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Unwinnable By Mistake: Board Games
  • In some board games, it is possible for a player to be in a situation where there are no legal moves to be made, such as stalemate in chess. In contemporary chess, a stalemated game is a draw; historically there was no standard rule, and stalemate was sometimes considered a loss for the stalemated player — or sometimes a win (like in Chinese Chess). Chess also has a rule that the game is drawn if no possible sequence of moves from the current position can lead to a win. The most obvious example is when both players have only their king left, but there are other possibilities, such as the 16 pawns forming a complete blockade, that are covered by the rule even though they will never arise in realistic play.
    • The 50-move rule (the game is a draw if no pawns have been moved and no captures have been made after each player has taken 50 consecutive moves at any stage of the game) was added because it was thought that the game was Unwinnable when it had devolved into such a state. Then someone found a way to mate a player this way...
    • Another specific case is the "threefold repetition" rule, whereby a game is drawn if an identical position occurs three times in the same game, implying that no progress is being made.
  • Empire Builder has the potential to create this for one or more players and make things very annoying for the others. If a player is very low on cash, a natural disaster like a flood can destroy enough of their railroad that they can't afford to repair it and are cutoff from any city where they could make more money. As a last resort they discard their contract cards and draw a new set of contract cards hoping to get one that will get them the money to proceed. However, this increases the chance that another disaster card will be drawn which only makes things worse. They have legal actions in the game but those actions get them nowhere. The other players now have to deal with the possibility of a natural disaster card every other round instead of every five to six rounds. Also having one player sit around for another hour or two locked in an unwinnable situation is not a pleasant experience for everyone. Since lending other players money is not allowed, the others players will find a way to pay the stuck player rent money for using their railroad just to get them back into the game.
  • In the board game Hero Quest, it is entirely possible to lock the game into an unwinnable state by making either the Elf or the Wizard use the spell "Pass Through Rock" then passing through one of the many boulders that are used specifically to stop you from going to rooms to have no way in and nothing of interest thus trapping you on one side of the board with no way out.
    • An Obvious Rule Patch changed it so that if you "Pass Through Rock" and end your turn in one of the empty rooms or hallways, you are considered to have ended your turn inside solid rock, and died messily.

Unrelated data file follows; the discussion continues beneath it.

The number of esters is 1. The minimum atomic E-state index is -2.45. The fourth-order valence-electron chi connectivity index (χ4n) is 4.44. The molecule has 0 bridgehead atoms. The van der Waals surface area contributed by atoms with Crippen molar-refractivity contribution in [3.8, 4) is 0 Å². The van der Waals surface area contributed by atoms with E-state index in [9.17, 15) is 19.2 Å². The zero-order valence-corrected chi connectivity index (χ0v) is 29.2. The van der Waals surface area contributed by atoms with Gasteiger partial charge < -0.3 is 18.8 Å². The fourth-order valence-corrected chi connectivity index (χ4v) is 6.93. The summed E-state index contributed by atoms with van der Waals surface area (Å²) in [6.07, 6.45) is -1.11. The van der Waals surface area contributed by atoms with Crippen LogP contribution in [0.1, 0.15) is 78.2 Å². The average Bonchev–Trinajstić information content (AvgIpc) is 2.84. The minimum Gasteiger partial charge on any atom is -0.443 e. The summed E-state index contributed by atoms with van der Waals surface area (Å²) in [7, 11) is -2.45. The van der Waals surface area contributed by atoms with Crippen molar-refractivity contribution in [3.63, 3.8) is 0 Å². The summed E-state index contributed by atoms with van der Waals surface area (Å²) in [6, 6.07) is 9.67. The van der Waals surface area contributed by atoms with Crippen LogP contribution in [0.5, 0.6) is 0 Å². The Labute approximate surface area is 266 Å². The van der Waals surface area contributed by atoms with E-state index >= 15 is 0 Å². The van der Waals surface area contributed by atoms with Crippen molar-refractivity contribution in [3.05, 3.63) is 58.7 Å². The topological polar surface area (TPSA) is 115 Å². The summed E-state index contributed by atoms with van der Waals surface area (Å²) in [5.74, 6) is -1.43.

• In some Hero Quest games, the rules state that the players can only search once in a given room. This can lead to some of the quests becoming unwinnable.
  • Betrayal at House on the Hill boasts fifty Haunt scenarios that are randomly chosen each time you play. However, due to the random nature of the game, it's sometimes possible to end up in a situation where one side literally has no chance of winning. For instance, the Traitor becomes a near-invincible monster with one weakness... only by sheer chance, they happened to find that item and were carrying it when the Haunt started. Leaving the heroes with no way to retrieve it. To make matters worse, some of the scenarios as originally published had conflicting or unclear rules, which could also render a scenario Unwinnable. However, since the nature of this game is not very competitive, in most such situations reasonable players will elect to veto the haunt in favor of something more fun.
    • It says something this game ended up getting a 20-page errata book to correct all the errors, and some are still there.
  • In-universe example: on the Sitcom Newhart, George invents a wildly popular board game where every space landed on gives the player 3 points. The first to score exactly one million points wins. Not until someone actually reaches that point does anyone involved realize that one million is not divisible by three.
  • The board game Dragon's Gold normally revolves around players negotiating over which items each will take from a dragon's hoard. However, the game features an alternative mode where the loot is divided according to fixed rules. In this variant, if all a player's forces are committed to taking down a dragon whose hoard contains a cursed item (although possibly a large amount of treasure as well) but due to interference from other players cannot beat the dragon, the player is effectively out of the game. Without any soldiers they cannot attack other dragons, nor can they pull back their existing ones. Normally, they could ask another player for help, but under the fixed rules for loot distribution it is impossible for them to promise that player that they will not end up with the cursed item, meaning that no player will accept their offer.

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